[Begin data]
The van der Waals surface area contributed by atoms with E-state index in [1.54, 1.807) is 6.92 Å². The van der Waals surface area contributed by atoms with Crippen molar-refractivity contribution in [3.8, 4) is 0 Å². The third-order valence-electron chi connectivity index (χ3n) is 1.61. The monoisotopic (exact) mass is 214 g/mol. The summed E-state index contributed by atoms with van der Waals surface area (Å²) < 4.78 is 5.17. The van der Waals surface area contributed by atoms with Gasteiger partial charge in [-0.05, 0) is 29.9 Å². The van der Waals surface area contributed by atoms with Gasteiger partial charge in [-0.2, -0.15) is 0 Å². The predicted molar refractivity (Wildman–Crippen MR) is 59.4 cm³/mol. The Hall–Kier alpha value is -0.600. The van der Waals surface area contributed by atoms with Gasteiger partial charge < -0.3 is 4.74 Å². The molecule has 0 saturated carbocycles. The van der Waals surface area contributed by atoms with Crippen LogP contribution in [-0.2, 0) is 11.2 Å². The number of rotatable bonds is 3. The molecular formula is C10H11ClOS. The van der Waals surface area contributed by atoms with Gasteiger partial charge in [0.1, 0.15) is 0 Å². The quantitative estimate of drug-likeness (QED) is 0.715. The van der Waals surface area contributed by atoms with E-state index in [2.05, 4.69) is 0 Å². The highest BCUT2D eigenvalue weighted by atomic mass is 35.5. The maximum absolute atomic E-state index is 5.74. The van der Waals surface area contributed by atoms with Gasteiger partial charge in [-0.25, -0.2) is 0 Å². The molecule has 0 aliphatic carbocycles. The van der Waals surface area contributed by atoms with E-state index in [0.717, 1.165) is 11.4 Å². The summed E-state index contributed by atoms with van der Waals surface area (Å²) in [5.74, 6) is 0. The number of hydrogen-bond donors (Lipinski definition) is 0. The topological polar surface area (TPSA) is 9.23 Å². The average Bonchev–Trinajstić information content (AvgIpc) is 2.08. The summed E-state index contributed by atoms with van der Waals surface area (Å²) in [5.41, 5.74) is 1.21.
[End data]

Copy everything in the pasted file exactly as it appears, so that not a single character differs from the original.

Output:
The van der Waals surface area contributed by atoms with E-state index in [1.54, 1.807) is 6.92 Å². The van der Waals surface area contributed by atoms with Crippen molar-refractivity contribution in [3.8, 4) is 0 Å². The third-order valence-electron chi connectivity index (χ3n) is 1.61. The monoisotopic (exact) mass is 214 g/mol. The summed E-state index contributed by atoms with van der Waals surface area (Å²) < 4.78 is 5.17. The van der Waals surface area contributed by atoms with Gasteiger partial charge in [-0.05, 0) is 29.9 Å². The van der Waals surface area contributed by atoms with Gasteiger partial charge in [-0.2, -0.15) is 0 Å². The predicted molar refractivity (Wildman–Crippen MR) is 59.4 cm³/mol. The Hall–Kier alpha value is -0.600. The van der Waals surface area contributed by atoms with Gasteiger partial charge < -0.3 is 4.74 Å². The molecule has 0 saturated carbocycles. The van der Waals surface area contributed by atoms with Crippen LogP contribution in [-0.2, 0) is 11.2 Å². The number of rotatable bonds is 3. The molecular formula is C10H11ClOS. The van der Waals surface area contributed by atoms with Gasteiger partial charge in [0.1, 0.15) is 0 Å². The quantitative estimate of drug-likeness (QED) is 0.715. The van der Waals surface area contributed by atoms with E-state index in [2.05, 4.69) is 0 Å². The highest BCUT2D eigenvalue weighted by atomic mass is 35.5. The maximum absolute atomic E-state index is 5.74. The van der Waals surface area contributed by atoms with Gasteiger partial charge in [-0.25, -0.2) is 0 Å². The molecule has 0 aliphatic carbocycles. The van der Waals surface area contributed by atoms with E-state index in [0.717, 1.165) is 11.4 Å². The summed E-state index contributed by atoms with van der Waals surface area (Å²) in [5.74, 6) is 0. The number of hydrogen-bond donors (Lipinski definition) is 0. The topological polar surface area (TPSA) is 9.23 Å². The average Bonchev–Trinajstić information content (AvgIpc) is 2.08. The summed E-state index contributed by atoms with van der Waals surface area (Å²) in [5.41, 5.74) is 1.21.